Officials from the state Department of Fish and Wildlife approved the killings for the Huckleberry Pack in Stevens County after 22 sheep were killed this month. But a conservation group argues the state did not exhaust non-lethal methods before ordering the hunt.
The hunt’s announcement comes after the state authorized a rancher to shoot the same wolves approaching his flock of 1,800 sheep. The state Fish and Wildlife Department said efforts to deter the pack have failed, The Spokesman-Review reported.
In an effort to break the predation cycle, agency Director Phil Anderson said he authorized on Saturday the killing of four wolves from the pack, which is estimated at up to 12 members. Officials will later evaluate whether that is enough lethal force to end the sheep attacks.
Gunners in a helicopter began flying over the area near Hunters on Saturday. A wolf was spotted, but officials said no wolves were killed Saturday. A male wolf is wearing a radio collar that researchers attached to monitor the pack.
“As of Friday, we had confirmed that 17 sheep had been killed by wolves in five separate incidents, and we continue to find more dead and wounded sheep from the flock,” said Bruce Botka, agency spokesman.
Botka said the situation meets the state’s conditions for lethal removal of wolves, which are protected in eastern Washington by state endangered species laws. The pack is one of about a dozen wolf packs confirmed in eastern Washington.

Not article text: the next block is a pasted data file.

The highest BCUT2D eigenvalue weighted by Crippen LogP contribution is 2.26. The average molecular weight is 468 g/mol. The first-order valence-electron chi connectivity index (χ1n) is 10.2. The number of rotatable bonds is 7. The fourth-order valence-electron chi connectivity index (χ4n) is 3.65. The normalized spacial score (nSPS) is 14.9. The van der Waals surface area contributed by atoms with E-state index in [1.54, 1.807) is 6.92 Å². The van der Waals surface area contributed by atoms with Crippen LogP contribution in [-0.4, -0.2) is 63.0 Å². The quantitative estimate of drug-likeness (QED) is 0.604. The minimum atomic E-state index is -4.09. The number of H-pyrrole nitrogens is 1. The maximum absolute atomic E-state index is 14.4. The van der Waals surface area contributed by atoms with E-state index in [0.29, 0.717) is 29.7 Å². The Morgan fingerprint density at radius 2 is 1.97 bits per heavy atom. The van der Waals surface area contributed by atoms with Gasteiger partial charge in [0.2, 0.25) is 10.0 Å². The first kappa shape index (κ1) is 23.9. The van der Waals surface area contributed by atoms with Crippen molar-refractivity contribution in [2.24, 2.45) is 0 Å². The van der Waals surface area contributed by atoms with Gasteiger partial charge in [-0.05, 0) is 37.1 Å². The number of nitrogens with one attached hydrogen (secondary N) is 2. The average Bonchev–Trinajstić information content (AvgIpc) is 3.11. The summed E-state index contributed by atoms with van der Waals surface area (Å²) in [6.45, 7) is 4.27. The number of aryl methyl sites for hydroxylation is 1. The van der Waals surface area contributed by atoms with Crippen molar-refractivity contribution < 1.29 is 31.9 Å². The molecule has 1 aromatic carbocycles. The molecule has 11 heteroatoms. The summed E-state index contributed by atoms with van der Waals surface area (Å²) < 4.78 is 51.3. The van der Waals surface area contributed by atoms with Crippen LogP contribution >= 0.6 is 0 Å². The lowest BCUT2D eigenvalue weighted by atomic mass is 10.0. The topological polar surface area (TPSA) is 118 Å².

“There have been repeated, documented wolf kills; non-lethal methods have not stopped the predation; the attacks are likely to continue, and the livestock owner has not done anything to attract the wolves,” he said.
The Huckleberry Pack, named for the nearby Huckleberry Mountains, was documented as a pack in 2012. The pack had not been associated with attacks on livestock until this month, officials said
“It’s unconscionable that a public agency would take action to kill an endangered species without notifying the public. These wolves belong to the public and decisions about whether they live or die ought to be made in the clear light of day,” said Amaroq Weiss, West Coast wolf organizer with the Center for Biological Diversity, in a statement.
Weiss’ group argues the state did not exhaust non-lethal methods, including failing to move the sheep to another land, not having human presence by the herd and not removing sheep carcasses. The pack also has pups, Weiss’ group said, adding that if adults are killed, the young wolves may die from lack of food.
The events are reminiscent of the 2012 wolf attacks on cattle in northern Stevens County that didn’t end until the state was forced to use helicopter gunners to kill all seven members of the Wedge Pack.
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